The period of the ‘Three Weeks’ in which we find ourselves . . . and it is often associated with blame and even messianism . . .
There are serious issues associated with these ‘three weeks’ — and they become even more serious from the beginning of the month of Av (this Thursday evening) for the following 9 days, reaching all the way to the ninth day: Tisha b’Av . . . .
This list is not the entire truth . . . and subsequently, neither truthful nor helpful
Five specific events occurred on the ninth of Av . . .
- The Twelve Spies (or scouts) sent by Moses to observe the land of Canaan returned from their mission. Only two of the spies Joshua and Caleb brought a positive report, while the others spoke disparagingly about the land. The majority report caused the Children of Israel to cry, panic and despair of ever entering the Promised Land. For this, they were punished by Gd that their generation would not enter the land, or so the story goes.
- The First Temple built by Solomon was destroyed by Nebuchadnezzar in 586 BCE, and the population of Judah was sent into exile. According to the Tanakh, the First Temple’s destruction began on the 7th of Av (2 Kings 25:8) and continued until the 10th (Jeremiah 52:12).
- The Second Temple was destroyed in 70 CE . . .
- The Romans subsequently crushed Bar Kochba Revolt and destroyed the city of Betar, killing over 500,000 Jewish civilians in the revolt as a whole.
- Following the Bar Kokhba revolt, Roman commander Quintas Tineius Rufus plowed the site of the Temple in Jerusalem and the surrounding area, in 135 CE
מָשִׁיחַ, or the ‘the anointed one’ is considered to b a savior or liberator of the Jewish people, not a god. The concept of Mashiach did originate in Judaism and in the Tanakh — a Mashiach as a king or High Priest and importantly as a human being, is one who is anointed with oil by the religious leadership of a generation — note: the Hebrew Messiah occurs 41 times in the Tanakh (i.e. the Hebrew Bible).
There are classical Jewish sources that claim the Messiah will be born on Tisha B’Av (the 9th day of the month of Av).
The hope for the Messiah’s birth on Tisha B’Av was early on linked in the Jerusalem Talmud to the destruction of the 2nd Temple. (See the Jerusalem Talmud, Berachot Chapter 2 Siman 4). While I am always interested in the Jerusalem Talmud — however, I would like to be clear that it is both traditionally and historically held to be a lesser source than the Babylonian Talmud.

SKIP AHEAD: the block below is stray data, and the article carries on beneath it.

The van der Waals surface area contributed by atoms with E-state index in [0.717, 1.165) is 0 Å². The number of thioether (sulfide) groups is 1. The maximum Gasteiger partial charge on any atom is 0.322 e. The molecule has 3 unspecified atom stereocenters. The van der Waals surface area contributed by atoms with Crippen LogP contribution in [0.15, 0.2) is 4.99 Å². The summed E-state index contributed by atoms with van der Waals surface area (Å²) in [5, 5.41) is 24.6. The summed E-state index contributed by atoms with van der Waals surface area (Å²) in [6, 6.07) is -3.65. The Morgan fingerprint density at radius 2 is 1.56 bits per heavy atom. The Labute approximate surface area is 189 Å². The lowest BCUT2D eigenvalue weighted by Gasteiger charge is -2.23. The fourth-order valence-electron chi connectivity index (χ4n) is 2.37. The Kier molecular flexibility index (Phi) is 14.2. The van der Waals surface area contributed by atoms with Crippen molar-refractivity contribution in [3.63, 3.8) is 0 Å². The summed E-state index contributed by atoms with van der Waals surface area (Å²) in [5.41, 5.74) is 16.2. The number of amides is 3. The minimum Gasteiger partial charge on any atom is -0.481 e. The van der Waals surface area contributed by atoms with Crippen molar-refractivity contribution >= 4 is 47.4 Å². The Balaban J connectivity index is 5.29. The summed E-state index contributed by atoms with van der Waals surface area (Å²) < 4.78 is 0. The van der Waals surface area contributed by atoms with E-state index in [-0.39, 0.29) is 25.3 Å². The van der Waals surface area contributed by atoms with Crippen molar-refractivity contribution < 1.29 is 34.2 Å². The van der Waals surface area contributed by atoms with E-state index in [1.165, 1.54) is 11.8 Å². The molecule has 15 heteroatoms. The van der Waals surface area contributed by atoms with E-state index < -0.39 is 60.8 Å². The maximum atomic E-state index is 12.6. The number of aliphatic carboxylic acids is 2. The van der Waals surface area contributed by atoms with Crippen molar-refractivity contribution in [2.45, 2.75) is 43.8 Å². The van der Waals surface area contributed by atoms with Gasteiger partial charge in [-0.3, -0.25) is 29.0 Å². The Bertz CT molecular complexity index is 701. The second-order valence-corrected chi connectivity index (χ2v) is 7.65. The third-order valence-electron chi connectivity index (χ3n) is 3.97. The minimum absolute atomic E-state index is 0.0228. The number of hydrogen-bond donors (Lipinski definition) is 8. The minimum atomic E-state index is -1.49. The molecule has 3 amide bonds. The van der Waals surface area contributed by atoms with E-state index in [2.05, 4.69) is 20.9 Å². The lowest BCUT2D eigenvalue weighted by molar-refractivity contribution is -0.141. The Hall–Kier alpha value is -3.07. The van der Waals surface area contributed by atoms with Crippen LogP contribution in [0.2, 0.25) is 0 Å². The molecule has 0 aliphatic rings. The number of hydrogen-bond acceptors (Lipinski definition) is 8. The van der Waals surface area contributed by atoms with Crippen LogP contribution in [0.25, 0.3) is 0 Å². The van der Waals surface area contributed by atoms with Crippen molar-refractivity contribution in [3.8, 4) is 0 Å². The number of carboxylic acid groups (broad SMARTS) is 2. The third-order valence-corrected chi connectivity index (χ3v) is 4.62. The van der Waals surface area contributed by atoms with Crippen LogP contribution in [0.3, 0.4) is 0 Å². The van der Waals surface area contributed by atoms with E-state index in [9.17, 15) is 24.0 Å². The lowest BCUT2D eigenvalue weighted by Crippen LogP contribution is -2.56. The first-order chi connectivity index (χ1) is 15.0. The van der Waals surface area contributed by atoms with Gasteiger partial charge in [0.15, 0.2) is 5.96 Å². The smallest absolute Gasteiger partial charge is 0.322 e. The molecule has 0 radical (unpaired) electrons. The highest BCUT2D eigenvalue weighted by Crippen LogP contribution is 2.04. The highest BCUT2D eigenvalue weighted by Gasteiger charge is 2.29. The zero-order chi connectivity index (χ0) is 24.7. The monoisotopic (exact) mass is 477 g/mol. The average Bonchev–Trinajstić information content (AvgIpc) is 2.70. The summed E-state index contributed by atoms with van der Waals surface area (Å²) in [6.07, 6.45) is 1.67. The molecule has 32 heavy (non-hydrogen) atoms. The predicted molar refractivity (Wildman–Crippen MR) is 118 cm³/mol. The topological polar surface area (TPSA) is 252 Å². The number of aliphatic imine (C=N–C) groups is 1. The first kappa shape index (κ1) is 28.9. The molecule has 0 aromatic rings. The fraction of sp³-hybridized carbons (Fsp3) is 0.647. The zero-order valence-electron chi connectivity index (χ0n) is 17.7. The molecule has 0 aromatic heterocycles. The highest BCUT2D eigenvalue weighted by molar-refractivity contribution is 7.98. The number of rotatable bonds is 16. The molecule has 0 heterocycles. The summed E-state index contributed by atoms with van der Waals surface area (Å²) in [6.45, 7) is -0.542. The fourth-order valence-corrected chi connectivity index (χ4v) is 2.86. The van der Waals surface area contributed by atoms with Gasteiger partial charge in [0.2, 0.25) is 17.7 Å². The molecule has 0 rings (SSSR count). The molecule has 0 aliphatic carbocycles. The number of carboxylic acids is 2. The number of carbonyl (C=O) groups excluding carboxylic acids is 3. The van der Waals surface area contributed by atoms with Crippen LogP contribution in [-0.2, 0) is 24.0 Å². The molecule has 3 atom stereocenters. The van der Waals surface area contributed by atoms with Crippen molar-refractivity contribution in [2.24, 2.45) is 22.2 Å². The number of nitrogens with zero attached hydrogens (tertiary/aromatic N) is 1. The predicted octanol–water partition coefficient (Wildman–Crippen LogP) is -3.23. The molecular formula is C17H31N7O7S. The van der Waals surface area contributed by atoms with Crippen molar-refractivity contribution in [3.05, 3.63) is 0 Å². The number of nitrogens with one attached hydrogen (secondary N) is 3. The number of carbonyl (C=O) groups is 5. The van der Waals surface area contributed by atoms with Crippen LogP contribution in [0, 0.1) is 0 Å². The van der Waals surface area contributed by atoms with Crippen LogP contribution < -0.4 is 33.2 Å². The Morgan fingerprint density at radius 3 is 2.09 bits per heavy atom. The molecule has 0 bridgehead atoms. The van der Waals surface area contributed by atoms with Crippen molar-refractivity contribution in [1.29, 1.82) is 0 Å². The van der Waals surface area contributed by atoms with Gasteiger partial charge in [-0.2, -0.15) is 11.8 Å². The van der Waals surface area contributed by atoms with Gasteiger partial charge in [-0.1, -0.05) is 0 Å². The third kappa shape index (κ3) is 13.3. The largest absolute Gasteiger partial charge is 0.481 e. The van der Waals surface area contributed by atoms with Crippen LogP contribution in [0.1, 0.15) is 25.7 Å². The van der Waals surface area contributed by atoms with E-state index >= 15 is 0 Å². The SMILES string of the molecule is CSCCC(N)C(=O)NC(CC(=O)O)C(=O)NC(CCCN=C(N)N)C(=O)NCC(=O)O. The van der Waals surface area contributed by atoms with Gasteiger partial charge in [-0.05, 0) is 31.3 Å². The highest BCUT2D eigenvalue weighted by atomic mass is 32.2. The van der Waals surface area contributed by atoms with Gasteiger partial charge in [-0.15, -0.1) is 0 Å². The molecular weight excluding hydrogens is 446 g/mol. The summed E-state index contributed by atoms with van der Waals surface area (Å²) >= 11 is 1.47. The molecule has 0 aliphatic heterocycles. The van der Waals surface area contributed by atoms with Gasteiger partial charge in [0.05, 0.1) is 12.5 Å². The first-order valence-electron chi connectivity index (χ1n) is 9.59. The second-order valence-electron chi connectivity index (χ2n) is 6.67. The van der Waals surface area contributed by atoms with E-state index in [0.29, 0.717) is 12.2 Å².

To be more clear: Maimonides describes the identity of the Messiah in the following terms:
And if a king shall arise from among the House of David, studying Torah and occupied with commandments like his father David, according to the written and oral Torah, and he will impel all of Israel to follow it and to strengthen breaches in its observance, and will fight God’s wars, this one is to be treated as if he were the anointed one. If he succeeded and built the Holy Temple in its proper place and gathered the dispersed ones of Israel together, this is indeed the anointed one for certain, and he will mend the entire world to worship the Lord together, as it is stated: “For then I shall turn for the nations a clear tongue so that they will all proclaim the Name of the Lord, and to worship Him with a united resolve (Zephaniah 3:9).
High Holidays — Note:
Because Rosh Hashanah and Yom Kippur are really just around the corner, and people are beginning to make plans for where they might want to spend the High Holidays this year, I would like to invite anyone who would like to come as my guest to our TBI services, (also known as The Jewish Center of Bucks County in Warrington) to let me know if you would like to join us for those days. The services are great, and personal and meaningful and even if you have another shul or synagogue, I would love to have you come to be with us for any part of those days. Just let me know . . . also: if you have friends or family members who usually come with you, then they are invited to be with us as well. It would be great for all of us to be together for the Holidays . . .